Our Story - A Note From Our Founder
How did I end up here...
It’s incredible how sometimes things happen and you come full circle in life. After enduring the Great Depression, my Grandpa made his way out West via riding in railroad boxcars from Wisconsin where he had worked in a logging camp with the CCC. His first job in Washington was in construction in the forests of the North Cascades. Ultimately he became a welding engineer for Boeing. In the 1951 he was able to purchase an old loggers cabin on Lake Sawyer so his family, to this day, is able to enjoy summers at the lake as a result of his investment. As a kid, having these summers at the cabin led to my love of all things water, and opened up a professional opportunity for me. For the first 18 years of my career, I worked for a consumer manufacturing brand in the Watersports industry.
As I grew older and started a family, having less time to leave for my hobbies led to an enjoyment in woodworking at home. This is what started a chain of events that led to you reading this. Some of you will probably relate, but I grew increasingly frustrated in the access to, and pricing for quality wood. Having a background in manufacturing I started looking into what it would take to produce my own. Now don’t laugh, but this is when I learned about the existence of the machines called portable bandsaw mills, and for the first time in my life discovering the word Sawyer had a meaning beyond the name of the lake I grew up on. Furthermore, the Lake got its name from a period of local history. Several lots away from the place I spent my childhood summers is the former location of the log drop that fed the Lake Sawyer Sawmill - EST. In 1919 where it ran until 1934. Staring me in the face every time I looked at the lake was history that is so easily lost in today’s world.
One thing led to another, and I found myself with the opportunity to bring a line of American made portable bandsaw mills to the PNW. From there we expanded offerings with our customers in mind, and today we can offer Washington state the exclusive access to Hud-Son Forest Equipment’s lines of Portable Bandsaw Mills, Firewood Processors & Splitters, and a wide range of forestry management accessories and specialty tools. In addition, we are fortunate to be able to offer access to Uniforest’s line of Grapples and Skidding Winches for tractor or skid steer applications, and Woody Equipment’s line of forestry trailers with log loaders for those of us without those machines. What you see on the site today is only a fraction of what we have planned, but thanks to the suppliers I have just listed, we are able to advertise and take customer orders immediately. I am forever grateful to these suppliers, as it allows us to make sure our site selection will fit all the needs we will have moving forward.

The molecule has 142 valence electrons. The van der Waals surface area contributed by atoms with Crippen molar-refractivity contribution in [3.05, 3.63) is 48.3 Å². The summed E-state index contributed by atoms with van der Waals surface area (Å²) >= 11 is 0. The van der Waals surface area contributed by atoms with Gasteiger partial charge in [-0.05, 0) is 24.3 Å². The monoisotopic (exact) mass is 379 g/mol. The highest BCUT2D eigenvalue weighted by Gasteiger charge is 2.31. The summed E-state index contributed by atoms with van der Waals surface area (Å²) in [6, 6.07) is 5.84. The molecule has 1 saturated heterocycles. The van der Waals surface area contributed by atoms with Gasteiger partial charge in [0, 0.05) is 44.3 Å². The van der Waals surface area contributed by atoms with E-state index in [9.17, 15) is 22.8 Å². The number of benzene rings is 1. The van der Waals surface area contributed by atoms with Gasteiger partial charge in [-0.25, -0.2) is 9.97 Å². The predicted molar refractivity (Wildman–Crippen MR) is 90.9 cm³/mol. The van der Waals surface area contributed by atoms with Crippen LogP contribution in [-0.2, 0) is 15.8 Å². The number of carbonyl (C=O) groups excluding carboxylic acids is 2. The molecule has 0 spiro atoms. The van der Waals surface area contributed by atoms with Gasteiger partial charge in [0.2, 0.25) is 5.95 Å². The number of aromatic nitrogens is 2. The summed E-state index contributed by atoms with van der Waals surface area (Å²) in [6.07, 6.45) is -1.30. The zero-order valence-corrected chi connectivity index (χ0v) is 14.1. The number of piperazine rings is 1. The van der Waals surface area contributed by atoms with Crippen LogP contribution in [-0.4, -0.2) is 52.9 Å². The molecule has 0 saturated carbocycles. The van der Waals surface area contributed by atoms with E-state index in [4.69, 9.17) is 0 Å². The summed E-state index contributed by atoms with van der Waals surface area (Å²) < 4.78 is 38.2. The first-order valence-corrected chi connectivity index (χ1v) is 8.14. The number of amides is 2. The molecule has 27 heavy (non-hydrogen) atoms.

It is my goal to educate my customers about the affordability and practicality of investing in a Sawmill. If you’ve ever bought a 2x4 from a big box lumber store, I can show you a reason to own a mill. It is my commitment to the local Sawyers and Woodworkers to make connections between buyers and sellers and provide, resources, education and services unobtainable to the average hobbyist.
So here I sit. I find myself taking a path that couldn’t be more different than the one that started my professional career, although, this is where I come full circle. One path started because of my connection to the lake, and the one I’m on now led me back there. Nearly 100 years has drastically changed the nature of what a Sawyer in the PNW does, but they are now, more than ever, an asset to the community. The equipment we sell promotes sustainability by giving you the power to reclaim storm downed trees, responsibly manage your own land or forests, and provide services to others that help preserve the beauty of our surroundings. I don’t believe in coincidence so I’m following the opportunities that have presented themselves. That or I’ve completely lost my mind, either way it should be fun to stay tuned to our progress! Thank you for visiting and if you read this far I hope you enjoyed the brief piece of local history as much I did learning about it. Now get out there and cut some wood!